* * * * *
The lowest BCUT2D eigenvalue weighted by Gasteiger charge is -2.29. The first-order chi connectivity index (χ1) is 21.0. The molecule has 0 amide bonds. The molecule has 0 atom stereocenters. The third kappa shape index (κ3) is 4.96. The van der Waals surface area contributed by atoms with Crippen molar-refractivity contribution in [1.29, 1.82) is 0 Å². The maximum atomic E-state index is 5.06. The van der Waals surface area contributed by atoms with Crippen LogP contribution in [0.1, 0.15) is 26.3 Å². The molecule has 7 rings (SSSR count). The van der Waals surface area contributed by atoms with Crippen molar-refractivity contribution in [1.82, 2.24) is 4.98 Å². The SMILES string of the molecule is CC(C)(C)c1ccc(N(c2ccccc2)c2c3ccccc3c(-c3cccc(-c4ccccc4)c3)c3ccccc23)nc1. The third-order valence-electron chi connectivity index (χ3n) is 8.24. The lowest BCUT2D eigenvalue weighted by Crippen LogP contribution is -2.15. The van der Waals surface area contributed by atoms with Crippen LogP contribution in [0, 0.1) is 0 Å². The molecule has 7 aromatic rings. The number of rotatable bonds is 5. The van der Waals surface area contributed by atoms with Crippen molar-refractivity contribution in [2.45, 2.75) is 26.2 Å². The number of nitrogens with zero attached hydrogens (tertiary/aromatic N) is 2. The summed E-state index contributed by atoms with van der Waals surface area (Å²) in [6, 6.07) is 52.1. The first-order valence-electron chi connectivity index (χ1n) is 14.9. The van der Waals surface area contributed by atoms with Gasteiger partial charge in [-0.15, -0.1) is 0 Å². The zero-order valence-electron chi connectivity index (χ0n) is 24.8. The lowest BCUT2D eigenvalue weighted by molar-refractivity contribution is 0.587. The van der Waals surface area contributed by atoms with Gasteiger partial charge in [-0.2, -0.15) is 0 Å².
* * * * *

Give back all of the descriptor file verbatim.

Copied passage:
The lowest BCUT2D eigenvalue weighted by Gasteiger charge is -2.29. The first-order chi connectivity index (χ1) is 21.0. The molecule has 0 amide bonds. The molecule has 0 atom stereocenters. The third kappa shape index (κ3) is 4.96. The van der Waals surface area contributed by atoms with Crippen molar-refractivity contribution in [1.29, 1.82) is 0 Å². The maximum atomic E-state index is 5.06. The van der Waals surface area contributed by atoms with Crippen LogP contribution in [0.1, 0.15) is 26.3 Å². The molecule has 7 rings (SSSR count). The van der Waals surface area contributed by atoms with Crippen molar-refractivity contribution in [1.82, 2.24) is 4.98 Å². The SMILES string of the molecule is CC(C)(C)c1ccc(N(c2ccccc2)c2c3ccccc3c(-c3cccc(-c4ccccc4)c3)c3ccccc23)nc1. The third-order valence-electron chi connectivity index (χ3n) is 8.24. The lowest BCUT2D eigenvalue weighted by Crippen LogP contribution is -2.15. The van der Waals surface area contributed by atoms with Crippen LogP contribution in [0, 0.1) is 0 Å². The molecule has 7 aromatic rings. The number of rotatable bonds is 5. The van der Waals surface area contributed by atoms with Crippen molar-refractivity contribution in [2.45, 2.75) is 26.2 Å². The number of nitrogens with zero attached hydrogens (tertiary/aromatic N) is 2. The summed E-state index contributed by atoms with van der Waals surface area (Å²) in [6, 6.07) is 52.1. The first-order valence-electron chi connectivity index (χ1n) is 14.9. The van der Waals surface area contributed by atoms with Gasteiger partial charge in [-0.15, -0.1) is 0 Å². The zero-order valence-electron chi connectivity index (χ0n) is 24.8. The lowest BCUT2D eigenvalue weighted by molar-refractivity contribution is 0.587. The van der Waals surface area contributed by atoms with Gasteiger partial charge in [-0.2, -0.15) is 0 Å².